That cosmic balance was upset Thursday, when Rivera, the New York Yankees’ incomparable closer, crumpled on the warning track at Kansas City’s Kauffman Stadium, brought down by a torn ligament and meniscus in his knee.
Whatever poetic ending you envisioned for Rivera — a triumphant save in the seventh game of the World Series, or a bitter loss at the end of his 18th and possibly final season — no one, not even the most Yankee-hating Boston Red Sox fan, would have wished this upon him. Rivera, indisputably the greatest closer in history, is expected to be out the rest of this season, and the obvious question is whether he will ever pitch again.
Only Rivera will be able to answer whether he has it within him — within his 42-year-old body and soul — to endure a grueling rehab for the next nine months or so, all for the purpose of returning in 2013. It has been commonly accepted as fact that Rivera was set to retire after this season.
But was he? Not officially. When he announced back in spring training that he had a made a decision about his future, then hinted slyly that it involved retirement, he must have had a reason for not going the extra step and saying it explicitly. Either he wanted to avoid a season-long farewell tour, or he wanted to leave himself some wiggle room in the event his 2012 season came to an unsatisfying end.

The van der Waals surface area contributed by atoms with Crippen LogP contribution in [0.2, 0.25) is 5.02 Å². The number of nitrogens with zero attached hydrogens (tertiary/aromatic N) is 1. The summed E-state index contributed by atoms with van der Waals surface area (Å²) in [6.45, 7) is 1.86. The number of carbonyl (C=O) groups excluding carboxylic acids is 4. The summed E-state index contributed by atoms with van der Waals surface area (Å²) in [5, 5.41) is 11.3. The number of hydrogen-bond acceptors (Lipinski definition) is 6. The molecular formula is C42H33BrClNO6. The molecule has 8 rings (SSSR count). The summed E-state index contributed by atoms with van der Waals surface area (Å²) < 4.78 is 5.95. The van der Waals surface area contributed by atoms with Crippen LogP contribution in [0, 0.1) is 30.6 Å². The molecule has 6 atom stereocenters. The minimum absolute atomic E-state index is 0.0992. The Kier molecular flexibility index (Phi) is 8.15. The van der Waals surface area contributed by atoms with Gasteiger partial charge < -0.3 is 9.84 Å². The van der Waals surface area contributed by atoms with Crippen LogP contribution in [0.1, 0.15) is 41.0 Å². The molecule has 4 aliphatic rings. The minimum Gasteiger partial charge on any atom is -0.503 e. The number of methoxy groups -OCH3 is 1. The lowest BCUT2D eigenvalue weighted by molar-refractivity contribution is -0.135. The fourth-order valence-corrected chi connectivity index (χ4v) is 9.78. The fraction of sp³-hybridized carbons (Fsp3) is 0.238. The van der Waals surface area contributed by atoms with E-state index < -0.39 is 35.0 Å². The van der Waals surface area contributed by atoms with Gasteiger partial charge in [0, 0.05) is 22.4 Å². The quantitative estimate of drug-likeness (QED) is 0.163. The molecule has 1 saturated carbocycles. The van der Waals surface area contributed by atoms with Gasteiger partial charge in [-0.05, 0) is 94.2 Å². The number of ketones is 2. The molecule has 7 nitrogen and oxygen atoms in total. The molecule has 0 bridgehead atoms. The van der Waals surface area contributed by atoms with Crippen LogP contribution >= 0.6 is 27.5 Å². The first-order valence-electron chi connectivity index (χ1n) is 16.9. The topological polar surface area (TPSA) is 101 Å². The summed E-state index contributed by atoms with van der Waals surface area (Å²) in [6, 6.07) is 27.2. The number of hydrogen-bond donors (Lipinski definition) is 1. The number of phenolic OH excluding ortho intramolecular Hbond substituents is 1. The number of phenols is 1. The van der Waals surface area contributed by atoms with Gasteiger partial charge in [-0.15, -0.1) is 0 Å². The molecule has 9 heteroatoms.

And nothing could possibly be more unsatisfying than having your career end on a warning track in Kansas City while shagging flies during batting practice. Had it been a blown-out elbow or shoulder — the destruction of his unbeatable weapon, his right arm — maybe you could accept that. But a blown-out knee?
There is no place in Rivera’s singular universe for such a notion, no accounting for such a possibility. It says here Rivera will be back — to restore the cosmic balance to his world, to put everything back in its proper place, to go out the way he always knew he was supposed to.